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By Shane Lasley
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Solar powers demand for rare tellurium

Rio Tinto recovering metalloid as Kennecott copper byproduct Critical Minerals Alliances - September 2021

 

Last updated 9/16/2021 at 1:42pm

Critical Minerals Alliances Coeur Mining First Solar tellurium Rio Tinto Alaska

First Solar Inc.

Workers install CdTe photovoltaic cells produced by First Solar.

Amongst the rarest of the stable elements on the periodic table and an important ingredient in the emerging thin-film solar panel sector, tellurium embodies what it means to be a critical metalloid – an element that possesses the properties of both a metal and non-metal.

"Most rocks contain an average of about 3 parts per billion tellurium, making it rarer than the rare earth elements and eight times less abundant than gold," the United States Geological Survey wrote in a 2015 report on tellurium. "Grains of native tellurium appear in rocks as a brittle, silvery-white material, but tellurium more commonly occurs in telluride minerals that include varied quantities of gold, silver, or platinum."

Because it is so uncommon and typically recovered as a byproduct of its more abundant neighbors on the periodic table, very little of this element that possesses the properties of both a metal and non-metal is produced. During 2020, only about 490 metric tons of tellurium was recovered as a byproduct of refining copper concentrates, with roughly 60% being produced in China.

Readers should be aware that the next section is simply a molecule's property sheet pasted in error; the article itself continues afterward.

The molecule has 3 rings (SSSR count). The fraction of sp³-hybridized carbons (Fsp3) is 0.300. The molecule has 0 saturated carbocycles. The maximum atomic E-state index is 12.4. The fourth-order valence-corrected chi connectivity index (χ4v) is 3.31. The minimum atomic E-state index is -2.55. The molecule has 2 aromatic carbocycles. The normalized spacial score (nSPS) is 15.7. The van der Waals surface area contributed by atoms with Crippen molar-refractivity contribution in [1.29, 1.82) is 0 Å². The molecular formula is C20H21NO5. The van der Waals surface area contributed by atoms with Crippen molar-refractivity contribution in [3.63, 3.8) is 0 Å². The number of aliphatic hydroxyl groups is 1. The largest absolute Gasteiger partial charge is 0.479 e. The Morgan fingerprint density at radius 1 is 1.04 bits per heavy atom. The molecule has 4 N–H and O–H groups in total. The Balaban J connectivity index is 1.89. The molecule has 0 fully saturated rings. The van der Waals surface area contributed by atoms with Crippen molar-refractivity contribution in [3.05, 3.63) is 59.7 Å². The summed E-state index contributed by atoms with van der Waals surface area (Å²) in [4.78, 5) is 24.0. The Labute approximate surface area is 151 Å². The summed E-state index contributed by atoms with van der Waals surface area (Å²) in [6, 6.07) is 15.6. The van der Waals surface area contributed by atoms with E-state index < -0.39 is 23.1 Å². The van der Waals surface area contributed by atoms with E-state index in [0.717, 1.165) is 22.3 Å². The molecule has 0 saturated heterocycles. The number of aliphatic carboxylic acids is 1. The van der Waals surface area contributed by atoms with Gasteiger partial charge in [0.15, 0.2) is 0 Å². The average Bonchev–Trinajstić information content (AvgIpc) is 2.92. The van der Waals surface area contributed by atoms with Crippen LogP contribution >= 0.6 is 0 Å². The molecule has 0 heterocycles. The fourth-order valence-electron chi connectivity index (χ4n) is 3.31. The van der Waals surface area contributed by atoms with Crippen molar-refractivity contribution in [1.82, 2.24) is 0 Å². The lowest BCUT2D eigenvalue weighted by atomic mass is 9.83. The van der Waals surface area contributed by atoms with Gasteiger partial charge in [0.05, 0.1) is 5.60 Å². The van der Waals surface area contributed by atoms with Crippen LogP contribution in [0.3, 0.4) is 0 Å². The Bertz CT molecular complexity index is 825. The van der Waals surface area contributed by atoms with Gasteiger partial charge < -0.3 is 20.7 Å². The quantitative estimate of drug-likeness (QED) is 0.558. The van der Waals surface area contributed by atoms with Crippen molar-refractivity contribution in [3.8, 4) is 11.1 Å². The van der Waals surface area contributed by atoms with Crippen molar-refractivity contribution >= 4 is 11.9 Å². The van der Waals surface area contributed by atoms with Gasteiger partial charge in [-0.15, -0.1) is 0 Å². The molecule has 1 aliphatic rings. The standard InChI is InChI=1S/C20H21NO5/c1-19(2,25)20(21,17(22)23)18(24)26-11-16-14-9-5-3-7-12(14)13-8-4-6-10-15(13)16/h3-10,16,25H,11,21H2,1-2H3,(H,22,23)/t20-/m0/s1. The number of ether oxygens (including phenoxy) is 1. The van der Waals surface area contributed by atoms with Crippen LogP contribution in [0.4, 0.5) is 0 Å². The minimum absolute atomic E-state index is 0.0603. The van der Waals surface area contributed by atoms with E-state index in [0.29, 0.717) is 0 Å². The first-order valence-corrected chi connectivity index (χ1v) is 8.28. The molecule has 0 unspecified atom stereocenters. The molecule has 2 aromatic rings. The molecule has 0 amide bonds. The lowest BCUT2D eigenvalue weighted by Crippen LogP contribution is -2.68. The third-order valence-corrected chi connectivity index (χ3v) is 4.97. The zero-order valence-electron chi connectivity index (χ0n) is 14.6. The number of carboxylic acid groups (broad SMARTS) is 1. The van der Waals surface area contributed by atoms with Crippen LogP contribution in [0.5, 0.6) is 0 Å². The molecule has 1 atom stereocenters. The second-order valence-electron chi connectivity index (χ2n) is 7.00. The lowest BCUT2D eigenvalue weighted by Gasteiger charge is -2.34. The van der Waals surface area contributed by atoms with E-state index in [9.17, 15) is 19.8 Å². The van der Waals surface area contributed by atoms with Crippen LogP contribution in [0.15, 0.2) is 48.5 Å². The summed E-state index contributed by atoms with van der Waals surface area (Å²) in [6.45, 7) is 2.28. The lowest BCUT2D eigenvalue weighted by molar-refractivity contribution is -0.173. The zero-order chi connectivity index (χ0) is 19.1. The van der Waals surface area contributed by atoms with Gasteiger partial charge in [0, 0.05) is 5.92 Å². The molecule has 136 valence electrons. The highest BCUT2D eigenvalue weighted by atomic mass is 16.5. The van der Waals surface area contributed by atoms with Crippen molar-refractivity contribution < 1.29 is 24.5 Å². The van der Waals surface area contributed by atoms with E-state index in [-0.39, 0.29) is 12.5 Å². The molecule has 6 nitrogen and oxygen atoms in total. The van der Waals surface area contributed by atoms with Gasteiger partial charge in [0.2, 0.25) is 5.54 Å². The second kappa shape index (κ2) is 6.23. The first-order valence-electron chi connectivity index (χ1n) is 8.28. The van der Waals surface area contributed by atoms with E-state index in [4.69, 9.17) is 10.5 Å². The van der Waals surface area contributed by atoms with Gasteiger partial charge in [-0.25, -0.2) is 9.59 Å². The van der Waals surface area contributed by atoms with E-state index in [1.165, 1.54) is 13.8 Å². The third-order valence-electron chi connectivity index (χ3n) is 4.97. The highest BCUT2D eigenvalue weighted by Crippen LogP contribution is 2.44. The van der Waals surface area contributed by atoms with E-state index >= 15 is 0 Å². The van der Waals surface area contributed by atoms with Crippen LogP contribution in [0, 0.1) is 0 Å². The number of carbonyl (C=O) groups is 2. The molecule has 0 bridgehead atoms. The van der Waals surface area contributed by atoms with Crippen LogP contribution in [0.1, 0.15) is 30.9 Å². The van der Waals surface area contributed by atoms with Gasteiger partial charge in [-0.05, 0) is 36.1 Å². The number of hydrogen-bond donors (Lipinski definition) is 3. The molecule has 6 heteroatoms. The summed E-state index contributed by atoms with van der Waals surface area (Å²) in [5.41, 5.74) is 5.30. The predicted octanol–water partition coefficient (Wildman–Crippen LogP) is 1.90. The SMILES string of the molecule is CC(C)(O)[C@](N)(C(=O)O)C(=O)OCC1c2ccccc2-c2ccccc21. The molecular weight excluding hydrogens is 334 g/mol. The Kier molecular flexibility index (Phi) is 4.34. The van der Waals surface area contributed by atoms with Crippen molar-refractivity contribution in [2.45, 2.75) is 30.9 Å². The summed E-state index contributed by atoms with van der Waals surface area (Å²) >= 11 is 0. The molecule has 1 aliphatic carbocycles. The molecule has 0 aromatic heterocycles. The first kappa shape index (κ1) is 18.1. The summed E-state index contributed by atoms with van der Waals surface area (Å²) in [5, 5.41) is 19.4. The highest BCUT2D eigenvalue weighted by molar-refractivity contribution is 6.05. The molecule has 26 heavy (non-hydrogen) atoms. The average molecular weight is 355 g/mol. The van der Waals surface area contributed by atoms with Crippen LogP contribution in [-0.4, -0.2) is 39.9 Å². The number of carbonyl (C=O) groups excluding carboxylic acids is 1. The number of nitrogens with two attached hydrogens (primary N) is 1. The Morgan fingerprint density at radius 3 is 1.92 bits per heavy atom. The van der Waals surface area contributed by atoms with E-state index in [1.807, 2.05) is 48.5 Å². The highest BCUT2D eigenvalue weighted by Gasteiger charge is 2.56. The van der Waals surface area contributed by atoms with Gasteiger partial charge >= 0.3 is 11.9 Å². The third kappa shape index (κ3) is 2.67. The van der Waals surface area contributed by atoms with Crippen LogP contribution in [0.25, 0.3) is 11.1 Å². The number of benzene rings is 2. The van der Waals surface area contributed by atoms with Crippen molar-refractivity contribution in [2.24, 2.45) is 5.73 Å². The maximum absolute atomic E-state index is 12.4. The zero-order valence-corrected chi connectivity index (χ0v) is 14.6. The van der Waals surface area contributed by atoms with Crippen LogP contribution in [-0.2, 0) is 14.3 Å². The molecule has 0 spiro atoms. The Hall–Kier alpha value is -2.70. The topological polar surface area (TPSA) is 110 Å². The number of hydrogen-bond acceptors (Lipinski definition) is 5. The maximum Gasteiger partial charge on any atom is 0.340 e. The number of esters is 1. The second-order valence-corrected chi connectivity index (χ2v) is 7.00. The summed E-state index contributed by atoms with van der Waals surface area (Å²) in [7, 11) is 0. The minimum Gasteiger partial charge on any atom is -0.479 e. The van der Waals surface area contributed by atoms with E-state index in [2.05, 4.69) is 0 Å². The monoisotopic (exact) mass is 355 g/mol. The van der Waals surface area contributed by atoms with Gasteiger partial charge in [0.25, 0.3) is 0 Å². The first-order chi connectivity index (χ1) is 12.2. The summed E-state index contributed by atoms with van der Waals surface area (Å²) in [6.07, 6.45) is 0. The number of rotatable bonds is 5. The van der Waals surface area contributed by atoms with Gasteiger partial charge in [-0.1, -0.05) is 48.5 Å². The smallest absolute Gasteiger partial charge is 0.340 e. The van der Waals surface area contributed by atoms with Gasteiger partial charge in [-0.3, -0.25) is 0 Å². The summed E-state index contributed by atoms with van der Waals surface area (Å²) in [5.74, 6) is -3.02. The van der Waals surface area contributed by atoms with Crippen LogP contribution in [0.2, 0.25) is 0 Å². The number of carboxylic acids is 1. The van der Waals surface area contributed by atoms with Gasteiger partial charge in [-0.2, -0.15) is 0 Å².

It is hard to pinpoint how much tellurium is produced in the U.S. due to the proprietary nature of the recovery of byproduct metals at refineries. One copper refinery in Texas ships tellurium-containing anode slimes to Mexico for further refining.

It is expected that other copper refiners will need to begin recovering tellurium considering the growing demand for the metalloid for photovoltaic solar energy generation.

"The main concern surrounding tellurium supply is the question of whether or not global copper production can meet the growth in tellurium demand," USGS penned in a 2014 tellurium brochure.

Fortunately, the same low-carbon energy push that is increasing the demand for more solar panels and the tellurium that goes into them is also creating massive demand for copper, which should create new sources of tellurium, if refiners are willing to invest in the equipment to recover it.

More information on the copper needed for electric vehicles and renewable energy can be read at Renewable revolution powers copper demand in the current edition of Critical Minerals Alliances.

Solar powers new demand

Traditionally, the small amounts of tellurium produced globally was used as an additive to improve the strength and pliability of steel, copper, and lead alloys. This has changed with the advent of cadmium telluride (CdTe) thin-film solar panels.

While the solar market continues to be dominated by traditional silicon solar panels, CdTe panels are becoming increasingly popular. This is due to these thin-film panels' ability to absorb sunlight close to the optimal wavelength for converting to electricity, and they are relatively inexpensive to make.